Friday, July 15, 2016

When Thoughts Attack—CoHo Productions—NW Portland

”…What a Web We Weave”

Kelly Kinsella wrote and performs her one-woman show, directed by Padraic Lillis, as part of the SummerFest at CoHo, 2257 NW Raleigh St. (note:  finding parking in this area can be a challenge, so plan your time accordingly), from Thursday, July 14th through Sunday, July 17th at 7:30 pm.  Tickets are $20.  More information on her show can be found on their site at

We all have demons, of one sort or another, and anxieties are a way of manifesting these pests.  But, perhaps, the most powerful enemy of demons/evil, according to Mel Brooks, is laughter.  It exposes them to the outside air and sunlight, which they hate, for they succeed best in the dark recesses of the “windmills of our minds.”  In reality, anxieties are a serious matter but Kinsella has the courage to bring them into the open for all to see, not only as a catharses for herself, but to say to the world/audience, you are not alone in these fears, foibles and frustrations and I can help you lighten the load.  Bravo, Kelly!

She is also in a Medium, the Arts, which is a very safe environment to reveal her inner characters/clowns, for that is her craft and talent.  Remember a time when you were a child and saw the circus?  Remember the act in which a small car circles the ring, then stopped, and a large variety of clowns came from that little auto?  Well, picture yourself as that car and those clowns as parts of yourself, manifesting different faces as needed for different situations and gatherings.  That, in a nutshell, in part, is how an actor creates.  Put this together with the act that Kelly has embodied, and all those unattractive type of clowns of her nature now have a noble cause, which is to give them a name and, if you can’t actually exorcise them, at least you can bring them out of the darkness and “let it all hang out.”

I’ve spent time on how an artist builds a foundation on which they create because that will give you a large clue as to the nature of the show.  She begins by allowing us to envision the process she goes through, coupled with her anxieties, as a stream-of-conscientiousness approach to ordering lunch.  It’s a perfect example of the kinds of thoughts that might “attack” you when you are in any kind of similar situation.  But in her case it’s magnified a hundred-fold because of her anxieties.  She traces some of the frustrations back to her childhood and whether she might have inherited these traits.  As she got older she traveled extensively, never seeming to be rooted to any one spot or individual.  Running away from something, or toward something?!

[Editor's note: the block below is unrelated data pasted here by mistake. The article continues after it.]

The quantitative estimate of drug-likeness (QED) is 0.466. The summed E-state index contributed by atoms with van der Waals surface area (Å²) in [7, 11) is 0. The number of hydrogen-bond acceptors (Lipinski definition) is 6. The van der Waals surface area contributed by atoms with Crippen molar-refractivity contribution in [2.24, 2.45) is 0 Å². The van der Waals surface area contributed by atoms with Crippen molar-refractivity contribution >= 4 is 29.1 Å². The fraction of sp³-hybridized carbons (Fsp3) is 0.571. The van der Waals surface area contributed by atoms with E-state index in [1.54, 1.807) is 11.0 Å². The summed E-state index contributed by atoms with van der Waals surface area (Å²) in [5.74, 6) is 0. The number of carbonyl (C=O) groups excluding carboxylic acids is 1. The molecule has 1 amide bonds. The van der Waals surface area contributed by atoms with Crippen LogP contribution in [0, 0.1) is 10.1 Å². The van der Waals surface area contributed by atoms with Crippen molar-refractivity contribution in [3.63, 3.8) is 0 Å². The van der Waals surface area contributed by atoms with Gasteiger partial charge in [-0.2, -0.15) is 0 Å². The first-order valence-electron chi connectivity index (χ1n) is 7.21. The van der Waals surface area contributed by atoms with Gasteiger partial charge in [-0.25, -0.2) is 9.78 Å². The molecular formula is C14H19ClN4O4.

Many of her fears are real, as she envisions seriously hurting someone (or herself), if she lashes out in anger.  Therapy and medications do not seem to bring any permanent resolve.  But the acting and writing do.  Acting with, and in a strange way, embracing these “clowns” and giving them voice, does seem to be the “music that soothes the savage beast.”  And since she does seem to be a loner, writing is a perfect tool for exposing her demons, as writing is a solitary type of commitment.  And the result is this show.  If you really want to know more about this amazing lady, read my article/interview with her:

To tell too much of the details of her show would ruin it for you.  Also, some of it is interactive with the audience and she does modify her material to connect with places and things unique to the Northwest.  Humor is a powerful weapon and medicine.  She has chosen to embrace those “clowns” within her, as they have steadfastly stood by her side, proving she is not alone in facing this “brave, new world” she has created.  My we all be so lucky…and courageous!

I highly recommend this show.  If you do choose to see it (and you only have this weekend to do that), please tell them Dennis sent you.

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